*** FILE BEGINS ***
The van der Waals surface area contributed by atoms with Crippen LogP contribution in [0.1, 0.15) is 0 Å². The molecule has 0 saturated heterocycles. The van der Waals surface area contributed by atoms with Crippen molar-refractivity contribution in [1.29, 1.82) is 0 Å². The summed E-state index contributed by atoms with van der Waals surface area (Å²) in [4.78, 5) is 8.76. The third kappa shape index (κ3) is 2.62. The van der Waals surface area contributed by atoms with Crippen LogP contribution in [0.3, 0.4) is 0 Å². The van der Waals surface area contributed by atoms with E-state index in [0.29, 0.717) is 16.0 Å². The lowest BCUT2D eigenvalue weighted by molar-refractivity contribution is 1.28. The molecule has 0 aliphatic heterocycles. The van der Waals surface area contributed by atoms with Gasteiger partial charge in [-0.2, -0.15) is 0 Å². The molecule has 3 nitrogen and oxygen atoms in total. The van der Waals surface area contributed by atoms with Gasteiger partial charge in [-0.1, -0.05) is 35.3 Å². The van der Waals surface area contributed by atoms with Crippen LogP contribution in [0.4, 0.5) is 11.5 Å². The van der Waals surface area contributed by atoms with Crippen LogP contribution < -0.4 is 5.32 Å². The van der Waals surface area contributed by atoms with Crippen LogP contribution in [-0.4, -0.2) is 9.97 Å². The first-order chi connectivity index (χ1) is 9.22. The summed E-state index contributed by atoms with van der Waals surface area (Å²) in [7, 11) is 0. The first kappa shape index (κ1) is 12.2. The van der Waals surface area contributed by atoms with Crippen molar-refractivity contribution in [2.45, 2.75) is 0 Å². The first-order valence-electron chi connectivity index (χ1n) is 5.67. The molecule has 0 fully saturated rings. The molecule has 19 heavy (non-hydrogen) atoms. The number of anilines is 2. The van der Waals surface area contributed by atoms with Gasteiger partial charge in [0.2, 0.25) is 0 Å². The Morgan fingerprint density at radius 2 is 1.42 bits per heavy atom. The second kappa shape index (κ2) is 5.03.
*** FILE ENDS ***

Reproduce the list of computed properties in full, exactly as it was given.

The van der Waals surface area contributed by atoms with Crippen LogP contribution in [0.1, 0.15) is 0 Å². The molecule has 0 saturated heterocycles. The van der Waals surface area contributed by atoms with Crippen molar-refractivity contribution in [1.29, 1.82) is 0 Å². The summed E-state index contributed by atoms with van der Waals surface area (Å²) in [4.78, 5) is 8.76. The third kappa shape index (κ3) is 2.62. The van der Waals surface area contributed by atoms with Crippen LogP contribution in [0.3, 0.4) is 0 Å². The van der Waals surface area contributed by atoms with E-state index in [0.29, 0.717) is 16.0 Å². The lowest BCUT2D eigenvalue weighted by molar-refractivity contribution is 1.28. The molecule has 0 aliphatic heterocycles. The van der Waals surface area contributed by atoms with Gasteiger partial charge in [-0.2, -0.15) is 0 Å². The molecule has 3 nitrogen and oxygen atoms in total. The van der Waals surface area contributed by atoms with Gasteiger partial charge in [-0.1, -0.05) is 35.3 Å². The van der Waals surface area contributed by atoms with Crippen LogP contribution in [0.4, 0.5) is 11.5 Å². The van der Waals surface area contributed by atoms with Crippen LogP contribution < -0.4 is 5.32 Å². The van der Waals surface area contributed by atoms with Crippen LogP contribution in [-0.4, -0.2) is 9.97 Å². The first-order chi connectivity index (χ1) is 9.22. The summed E-state index contributed by atoms with van der Waals surface area (Å²) in [7, 11) is 0. The first kappa shape index (κ1) is 12.2. The van der Waals surface area contributed by atoms with Crippen molar-refractivity contribution in [2.45, 2.75) is 0 Å². The first-order valence-electron chi connectivity index (χ1n) is 5.67. The molecule has 0 fully saturated rings. The molecule has 19 heavy (non-hydrogen) atoms. The number of anilines is 2. The van der Waals surface area contributed by atoms with Gasteiger partial charge in [0.2, 0.25) is 0 Å². The Morgan fingerprint density at radius 2 is 1.42 bits per heavy atom. The second kappa shape index (κ2) is 5.03.